• borst
  • lavender
  • dandelion

Coltsfoot

0.0/5 rating (0 votes)
  • Botanical: Tussilago farfara
  • Family: Asteraceae
  • Hits: 1914
Coltsfoot

Botanical

Tussilago farfara

Family

Asteraceae

Known as

Huflattich, Coltsfoot, Tussilago farfara, Horsehoof, Coughwort, Fieldhove, Bullsfoot, Cleats, Clayweed, Tusilago

Old Use

culinary; medicinal

Collection Times

February to April

Parts Used

flowers, leaves

Medicinal

abscess, acne, anxiety, asthma, bronchitis, boils, bronchitis, colds, coughs, diarrhea, digestion, eczema, eye inflammation, fever, gastrointestinal, laxative, infections intestinal, insect bites, neuralgia, wounds

Infection & Inflammation

fever, flu, infections, skin inflammation

Respiratory System

asthma, bronchitis, colds, cough, difficulty breathing, emphysema, lung weakness, pharyngitis, respiratory

Stomach & Intestinal

ulcers

Skin & Hair

abscess, dermatitis, eczema

Properties

antibacterial, antiseptic, anti inflammatory, astringent, diaphoretic, expectorant, stimulant, tonic

Description

Coltsfoot is a perennial herbaceous plant that spreads by seeds and rhizomes. Tussilago is often found in colonies of dozens of plants. The flowers, which superficially resemble dandelions, appear in early spring before dandelions appear. The leaves, which resemble a colt's foot in cross section, do not appear usually until after the seeds are set. Thus, the flowers appear on stems with no apparent leaves, and the later appearing leaves then wither and die during the season without seeming to set flowers. The plant is typically 10–30 cm in height.

Properties & Uses

An effective demulcent and expectorant herb, coltsfoot is one of the most popular European remedies for the treatment of a wide range of chest complaints. It is widely available in health food shops. The leaves are commonly used in Europe, though the flowering stems (which contain higher levels of pyrrolizidine alkaloids) are preferred in China. They are rich in mucilage and are the main parts used, though the root is also sometimes employed. Pyrrolizidine alkaloids have a toxic effect upon the liver, but are largely destroyed when the plant is boiled to make a decoction. Some caution should be employed in the use of this remedy - the flowers should not be used except under professional supervision, the leaves should not be used for more than 4 - 6 weeks at a time, the herb should not be taken whilst pregnant or breast-feeding and it should not be given to children under the age of six. Modern research has shown that extracts of the whole plant can increase immune resistance. In a Chinese trial 75% of patients suffering from bronchial asthma showed some improvement after treatment with this plant, though the anti-asthmatic effect was short-lived. The leaves are harvested in June and early July, the flowers are harvested when fully open and the root is harvested in the autumn. All can be dried and used as required. The plant is antitussive, astringent, demulcent, emollient, expectorant, stimulant and tonic. It is widely used in the treatment of coughs and respiratory problems and is often candied so that it can be sucked as a sweet. The plant is of particular use in the treatment of chronic emphysema and silicosis, helping to relieve the persistent cough associated with these conditions. Coltsfoot is particularly effective when used in combination with liquorice (Glycyrrhiza species), thyme (Thymus vulgaris) and wild cherry (Prunus serotina). A poultice of the flowers has a soothing effect on a range of skin disorders including eczema, ulcers, sores, bites and inflammations. A bitter, tonic and diaphoretic preparation can be obtained from the root.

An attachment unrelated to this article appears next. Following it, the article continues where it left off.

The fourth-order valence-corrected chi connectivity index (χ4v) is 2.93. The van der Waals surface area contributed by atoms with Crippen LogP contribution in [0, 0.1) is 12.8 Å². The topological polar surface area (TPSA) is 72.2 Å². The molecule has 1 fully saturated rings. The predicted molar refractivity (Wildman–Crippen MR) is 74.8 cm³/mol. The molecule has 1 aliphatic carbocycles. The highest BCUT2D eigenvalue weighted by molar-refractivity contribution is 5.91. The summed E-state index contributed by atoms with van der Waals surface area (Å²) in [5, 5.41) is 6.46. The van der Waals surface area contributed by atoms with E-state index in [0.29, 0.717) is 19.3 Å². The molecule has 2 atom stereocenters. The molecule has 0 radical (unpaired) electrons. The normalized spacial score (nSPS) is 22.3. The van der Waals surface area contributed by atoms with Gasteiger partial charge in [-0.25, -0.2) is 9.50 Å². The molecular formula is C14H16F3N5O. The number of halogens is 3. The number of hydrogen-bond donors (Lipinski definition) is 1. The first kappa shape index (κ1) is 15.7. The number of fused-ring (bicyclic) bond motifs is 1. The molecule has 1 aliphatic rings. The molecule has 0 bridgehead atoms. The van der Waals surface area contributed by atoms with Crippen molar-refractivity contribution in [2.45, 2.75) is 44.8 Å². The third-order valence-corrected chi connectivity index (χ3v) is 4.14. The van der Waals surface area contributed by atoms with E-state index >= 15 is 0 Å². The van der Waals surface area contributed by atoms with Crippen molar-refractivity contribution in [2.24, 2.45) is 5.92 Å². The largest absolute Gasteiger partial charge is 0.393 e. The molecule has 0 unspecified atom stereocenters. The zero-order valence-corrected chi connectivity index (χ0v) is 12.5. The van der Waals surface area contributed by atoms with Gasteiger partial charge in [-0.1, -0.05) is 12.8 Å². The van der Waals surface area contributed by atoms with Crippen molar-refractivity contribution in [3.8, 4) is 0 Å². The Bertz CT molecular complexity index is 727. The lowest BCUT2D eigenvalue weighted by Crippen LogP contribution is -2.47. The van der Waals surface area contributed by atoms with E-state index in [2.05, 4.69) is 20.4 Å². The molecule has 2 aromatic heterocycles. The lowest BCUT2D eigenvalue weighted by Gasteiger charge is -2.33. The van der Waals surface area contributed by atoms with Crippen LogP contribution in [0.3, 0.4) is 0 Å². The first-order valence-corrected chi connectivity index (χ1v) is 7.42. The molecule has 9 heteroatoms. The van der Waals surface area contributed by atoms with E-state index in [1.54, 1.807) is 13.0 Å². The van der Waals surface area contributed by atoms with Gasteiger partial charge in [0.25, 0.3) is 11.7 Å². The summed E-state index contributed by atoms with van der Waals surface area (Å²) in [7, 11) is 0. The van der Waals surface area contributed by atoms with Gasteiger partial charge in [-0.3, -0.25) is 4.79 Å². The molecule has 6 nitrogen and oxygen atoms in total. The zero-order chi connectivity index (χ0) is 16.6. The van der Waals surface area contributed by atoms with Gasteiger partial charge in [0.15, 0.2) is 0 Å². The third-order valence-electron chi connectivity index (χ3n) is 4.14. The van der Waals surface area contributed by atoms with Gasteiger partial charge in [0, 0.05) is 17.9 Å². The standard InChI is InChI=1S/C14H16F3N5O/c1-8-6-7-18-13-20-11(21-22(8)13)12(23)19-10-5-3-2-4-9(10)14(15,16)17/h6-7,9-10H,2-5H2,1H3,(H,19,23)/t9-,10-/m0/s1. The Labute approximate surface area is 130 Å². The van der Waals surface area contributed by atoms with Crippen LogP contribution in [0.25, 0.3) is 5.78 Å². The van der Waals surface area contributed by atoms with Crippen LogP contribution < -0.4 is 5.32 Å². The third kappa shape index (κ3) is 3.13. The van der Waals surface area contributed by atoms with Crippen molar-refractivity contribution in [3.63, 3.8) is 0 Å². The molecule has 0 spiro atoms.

Other Uses

The soft down on the underside of the leaves is used as a stuffing material. When wrapped in a rag, dipped in saltpetre and dried in the sun it makes an excellent tinder. Plants have an extensive root system and are used to stabilize banks. The leaves are a valuable addition to the compost heap

Cautions

 The plant contains traces of liver-affecting pyrrolizidine alkaloids and is potentially toxic in large doses. These alkaloids have not proved toxic at low dosages in tests and there is no suggestion that this plant should not be used medicinally. Contraindicated during pregnancy and lactation.

Distribution

Europe, including Britain, from Norway south and east to N. Africa, western and northern Asia.

Constituents

Mucus, essential oils, bitter substances, tannin, tannic acid, hyperinflation, insulin, minerals, PAs, nitric, saponins, tannins, taraxasterol, violaxanthin, zinc

For educational purposes only This information has not been evaluated by the Food and Drug Administration. This information is not intended to diagnose, treat, cure, or prevent any disease.